From Mary Stegmeir writing for the Des Moines Register:

The fine arts deserve an equal footing in Iowa’s schools with math, reading and other core subjects, a group of teachers told state lawmakers Wednesday. When times are tight, cuts often hit music, art and drama first, the teachers said. Federal policies that rate schools based on student test scores have also taken their toll, with some districts in Iowa and across the nation reducing arts offerings to carve out more time for math and reading instruction. The Iowa Alliance for Arts Educators urged lawmakers to fight that trend by adding state standards for fine arts education to the Iowa Core.
Posted on January 29, 2014 by Steve

The National Endowment for the Arts, Office of the Senior Deputy Chairman, Research & Analysis Division is seeking to fill the position of Program Analyst. This position application period will close on Monday, February 3. More infomation here.

Posted on January 24, 2014 by Tommer

A new paper, Diversity on Cultural Boards: Implications for Organizational Value and Impact, by Francie Ostrower, is available on th NEA website.

Posted on January 22, 2014 by Tommer

The Year of the Rural Arts is a biennial program of events, conversations, and online features celebrating the diverse, vital ways in which rural arts and culture contribute to American life. This inaugural effort will connect citizens, artists, scholars, designers, and entrepreneurs and meet with audiences on the grounds of universities, museums and galleries, cultural organizations, and across rural and urban communities.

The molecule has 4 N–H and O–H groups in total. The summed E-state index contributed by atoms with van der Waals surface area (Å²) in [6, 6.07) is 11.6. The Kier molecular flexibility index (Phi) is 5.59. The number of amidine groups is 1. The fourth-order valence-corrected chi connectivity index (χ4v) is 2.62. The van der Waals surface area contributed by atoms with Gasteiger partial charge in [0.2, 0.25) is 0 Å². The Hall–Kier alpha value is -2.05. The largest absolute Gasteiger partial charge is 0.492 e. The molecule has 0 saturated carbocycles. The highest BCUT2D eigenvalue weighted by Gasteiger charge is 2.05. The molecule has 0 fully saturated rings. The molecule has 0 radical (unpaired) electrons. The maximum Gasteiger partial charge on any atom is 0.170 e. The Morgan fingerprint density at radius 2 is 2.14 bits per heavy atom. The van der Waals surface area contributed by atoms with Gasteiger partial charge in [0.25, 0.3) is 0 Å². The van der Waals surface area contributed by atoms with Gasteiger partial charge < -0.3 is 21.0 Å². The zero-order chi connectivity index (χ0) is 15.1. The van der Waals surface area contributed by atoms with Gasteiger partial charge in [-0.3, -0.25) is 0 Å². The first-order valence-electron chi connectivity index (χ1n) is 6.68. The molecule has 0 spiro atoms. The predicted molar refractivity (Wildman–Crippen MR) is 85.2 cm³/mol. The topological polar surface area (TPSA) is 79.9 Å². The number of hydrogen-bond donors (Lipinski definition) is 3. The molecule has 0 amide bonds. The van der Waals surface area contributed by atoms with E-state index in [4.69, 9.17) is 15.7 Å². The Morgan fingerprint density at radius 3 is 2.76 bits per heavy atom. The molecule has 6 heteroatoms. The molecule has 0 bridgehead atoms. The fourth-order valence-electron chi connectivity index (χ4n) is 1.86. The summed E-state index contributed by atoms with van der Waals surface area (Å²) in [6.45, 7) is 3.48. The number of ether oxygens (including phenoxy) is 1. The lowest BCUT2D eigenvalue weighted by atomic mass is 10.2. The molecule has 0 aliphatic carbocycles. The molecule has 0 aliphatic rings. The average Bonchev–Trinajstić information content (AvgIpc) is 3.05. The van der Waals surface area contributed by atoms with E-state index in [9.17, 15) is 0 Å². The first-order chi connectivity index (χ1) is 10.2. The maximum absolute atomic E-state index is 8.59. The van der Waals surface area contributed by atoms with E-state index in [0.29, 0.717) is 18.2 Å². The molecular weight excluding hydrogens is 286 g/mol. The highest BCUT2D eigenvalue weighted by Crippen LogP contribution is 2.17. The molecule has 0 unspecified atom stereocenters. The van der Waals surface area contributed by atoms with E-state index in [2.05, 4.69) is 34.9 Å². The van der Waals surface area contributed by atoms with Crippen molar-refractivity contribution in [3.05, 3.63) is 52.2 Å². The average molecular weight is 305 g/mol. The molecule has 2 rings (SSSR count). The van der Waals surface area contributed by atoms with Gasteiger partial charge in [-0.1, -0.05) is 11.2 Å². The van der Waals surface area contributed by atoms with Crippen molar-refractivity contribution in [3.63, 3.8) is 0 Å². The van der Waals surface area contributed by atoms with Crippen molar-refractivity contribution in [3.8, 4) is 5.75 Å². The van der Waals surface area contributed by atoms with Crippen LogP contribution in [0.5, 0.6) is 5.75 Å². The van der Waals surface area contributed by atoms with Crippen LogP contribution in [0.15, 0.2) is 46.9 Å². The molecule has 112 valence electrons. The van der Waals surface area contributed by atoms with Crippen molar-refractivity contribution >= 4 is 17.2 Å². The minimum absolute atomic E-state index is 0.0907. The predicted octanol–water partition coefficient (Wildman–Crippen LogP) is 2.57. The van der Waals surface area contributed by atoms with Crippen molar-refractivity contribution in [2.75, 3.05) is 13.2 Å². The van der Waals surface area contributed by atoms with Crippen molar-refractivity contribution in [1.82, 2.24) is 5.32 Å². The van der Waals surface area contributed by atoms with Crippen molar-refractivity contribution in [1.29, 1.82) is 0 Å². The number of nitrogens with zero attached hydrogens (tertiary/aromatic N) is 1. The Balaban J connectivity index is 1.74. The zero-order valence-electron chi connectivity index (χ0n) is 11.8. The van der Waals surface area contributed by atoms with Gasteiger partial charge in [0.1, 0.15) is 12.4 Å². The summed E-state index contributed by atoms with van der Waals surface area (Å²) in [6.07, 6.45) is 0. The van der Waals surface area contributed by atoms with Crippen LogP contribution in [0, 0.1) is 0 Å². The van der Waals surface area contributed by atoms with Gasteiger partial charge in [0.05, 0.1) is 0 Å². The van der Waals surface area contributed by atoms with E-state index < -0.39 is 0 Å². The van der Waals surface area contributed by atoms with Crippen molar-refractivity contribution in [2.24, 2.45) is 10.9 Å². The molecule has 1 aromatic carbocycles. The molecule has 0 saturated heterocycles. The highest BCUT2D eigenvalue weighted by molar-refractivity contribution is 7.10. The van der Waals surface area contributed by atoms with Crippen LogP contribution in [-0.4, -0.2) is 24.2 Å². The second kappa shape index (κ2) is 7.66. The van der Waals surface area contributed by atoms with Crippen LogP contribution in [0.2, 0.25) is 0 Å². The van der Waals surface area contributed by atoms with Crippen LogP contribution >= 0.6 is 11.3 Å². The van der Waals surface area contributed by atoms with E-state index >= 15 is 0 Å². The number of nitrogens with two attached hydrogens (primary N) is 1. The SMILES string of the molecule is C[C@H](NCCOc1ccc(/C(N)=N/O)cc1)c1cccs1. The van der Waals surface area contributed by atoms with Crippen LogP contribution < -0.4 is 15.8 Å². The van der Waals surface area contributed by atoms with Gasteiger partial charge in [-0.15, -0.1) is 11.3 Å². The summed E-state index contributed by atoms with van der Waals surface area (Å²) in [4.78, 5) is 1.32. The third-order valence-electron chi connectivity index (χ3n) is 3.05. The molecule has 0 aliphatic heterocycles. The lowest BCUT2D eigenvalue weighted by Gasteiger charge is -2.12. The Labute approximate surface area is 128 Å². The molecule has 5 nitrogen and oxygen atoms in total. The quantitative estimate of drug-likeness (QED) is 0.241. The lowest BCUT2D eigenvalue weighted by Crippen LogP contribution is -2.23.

Posted on January 22, 2014 by Steve

From Holland Cotter, writing for the New York Times:

Money — the grotesque amounts spent, the inequitable distribution — has dominated talk about art in the 21st century so far. It’s a basic fact of art history. Emperors, popes and robber barons set the model for the billionaire buyers of today. Of course, it is today that matters to the thousands of artists who live and work in this punitively expensive city, where the art industry is often confused with the art world.
Posted on January 16, 2014 by Tommer

How effective are the tax incentives for film and TV productions in generating jobs and/or revenue? That depends on who you ask. Or who funds the research you’re looking at.  An insightful look at all this in a piece posted on Createquity, written by John Carnwath.

Posted on January 15, 2014 by Tommer

Prepared for artists and their family members interested in the topic of artist-endowed foundations, Reading Guide to the Study Report for Artists and Their Family Members is a guide to The Artist as Philanthropist: Strengthening the Next Generation of Artist-Endowed Foundations, the two-volume Study Report produced by the Aspen Institute National Study of Artist-Endowed Foundations.

Posted on January 15, 2014 by Steve